PARK CITY, Utah – A film interweaving the issues of Indian sovereignty, racial bias, and the harsh reality of American poverty into an action-packed thriller that expresses the transcendent power of family, love and friendship has earned the top prize at the prestigious Sundance Film Festival.
”Frozen River,” writer/director Courtney Hunt’s first full length drama, won the Grand Jury Prize: Dramatic Feature Jan. 26, the final wrap-up of the annual 10-day independent film festival in the Utah mountains.
The story involves a poverty-stricken white woman, played by Melissa Leo, and a young Mohawk woman, portrayed by Misty Upham, Blackfeet, who earn money smuggling undocumented immigrants across the frozen St. Lawrence River from Canada into the United States.
The film, which had its world premiere at Sundance, garnered universal praise from ordinary film goers, film professionals and, ultimately, from the panel of judges who awarded the prize, including veteran director and jury member Quentin Tarantino, who praised the film lavishly.
”It doesn’t look like a movie, doesn’t feel like a movie; it’s a wonderful depiction of poverty in America that took my breath away,” Tarantino said. ”And then somewhere around the last hour it put my heart in a vice and proceeded to twist that vice until the last frame. And all of a sudden this completely naturalistic movie was one of the most exciting thrillers I’m going to see this year.”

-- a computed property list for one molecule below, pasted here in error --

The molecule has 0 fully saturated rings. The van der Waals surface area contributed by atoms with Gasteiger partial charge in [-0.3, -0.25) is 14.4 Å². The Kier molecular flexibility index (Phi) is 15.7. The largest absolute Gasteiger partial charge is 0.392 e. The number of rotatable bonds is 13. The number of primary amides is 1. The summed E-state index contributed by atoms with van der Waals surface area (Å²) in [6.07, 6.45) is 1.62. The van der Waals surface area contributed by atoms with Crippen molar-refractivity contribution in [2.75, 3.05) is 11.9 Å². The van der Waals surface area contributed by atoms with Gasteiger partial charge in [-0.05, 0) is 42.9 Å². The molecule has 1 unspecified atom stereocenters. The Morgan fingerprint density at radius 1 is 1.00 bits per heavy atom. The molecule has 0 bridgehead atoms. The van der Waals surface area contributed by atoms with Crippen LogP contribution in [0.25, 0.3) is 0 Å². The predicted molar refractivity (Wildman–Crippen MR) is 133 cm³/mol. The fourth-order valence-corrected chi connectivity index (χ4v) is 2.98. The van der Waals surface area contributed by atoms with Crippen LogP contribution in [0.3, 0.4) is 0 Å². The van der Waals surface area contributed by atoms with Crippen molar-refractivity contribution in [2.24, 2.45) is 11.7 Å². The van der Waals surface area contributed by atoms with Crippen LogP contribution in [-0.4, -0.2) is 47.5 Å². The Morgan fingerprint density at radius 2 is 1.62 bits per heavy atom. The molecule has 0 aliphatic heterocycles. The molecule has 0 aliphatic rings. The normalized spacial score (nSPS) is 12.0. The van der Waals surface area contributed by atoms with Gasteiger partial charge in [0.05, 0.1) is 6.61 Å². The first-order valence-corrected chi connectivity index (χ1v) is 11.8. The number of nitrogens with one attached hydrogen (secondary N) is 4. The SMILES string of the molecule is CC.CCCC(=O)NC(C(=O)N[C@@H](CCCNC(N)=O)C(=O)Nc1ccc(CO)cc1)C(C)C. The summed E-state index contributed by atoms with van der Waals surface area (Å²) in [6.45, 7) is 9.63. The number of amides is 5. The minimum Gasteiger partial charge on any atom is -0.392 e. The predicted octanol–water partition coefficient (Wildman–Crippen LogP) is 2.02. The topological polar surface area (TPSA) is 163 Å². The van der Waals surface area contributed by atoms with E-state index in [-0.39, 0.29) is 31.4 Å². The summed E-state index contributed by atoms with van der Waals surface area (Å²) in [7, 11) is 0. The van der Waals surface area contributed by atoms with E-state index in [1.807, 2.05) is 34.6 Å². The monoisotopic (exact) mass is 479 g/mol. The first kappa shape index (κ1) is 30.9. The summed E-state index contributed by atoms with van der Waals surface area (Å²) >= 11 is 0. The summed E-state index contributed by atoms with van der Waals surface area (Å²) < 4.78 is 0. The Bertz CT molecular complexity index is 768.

Hunt, who holds a Master of Fine Arts from Columbia University Film Division, developed ”Frozen River” from a short film of the same title that premiered in the New York Film Festival in 2004. She told Indian Country Today that she was thrilled by the response to the film.
”It’s pretty wonderful. I’d never seen it with more than five people in the room before the premiere, so that was a bit of a nail biter, and I couldn’t believe it. It’s a very receptive audience, but they really liked it. They rode the emotional ups and downs. There was laughter and there were tears, but I think there’s a sense of people traveling with these two women in the same car. We’re all in there together and that’s kind of wonderful,” Hunt said.
While the acting is brilliant, the story alone is compelling. Ray Eddy, played by Leo, is the white trailer mom who lives near the Mohawk reservation on the New York side of the St. Lawrence River. Just before Christmas, Eddy’s husband abandons her and their 15-year-old and five-year-old sons, taking off with the $4,000-plus balloon payment for the family’s new three-bedroom doublewide home. Eddy works for an exploitive ”Dollar Value” store owner who pays so little she is forced to feed her children popcorn and Tang for dinner.
Eddy hooks up with Upham’s character, Lila Littlewolf, a tough-on-the-outside, hurting-on-the-inside young Mohawk woman, who lives in a camper on the reservation. The two women enter into an uneasy, distrustful relationship of convenience, making runs across the St. Lawrence River and bringing back illegal Chinese and Pakistani immigrants in the trunk of Eddy’s Dodge Spirit.
Littlewolf tells Eddy contemptuously that she doesn’t ”normally work with whites.” But she’s been shunned by the tribe for smuggling and no one will sell her a car, and Eddy’s Dodge has the pop-open trunk of choice for smugglers.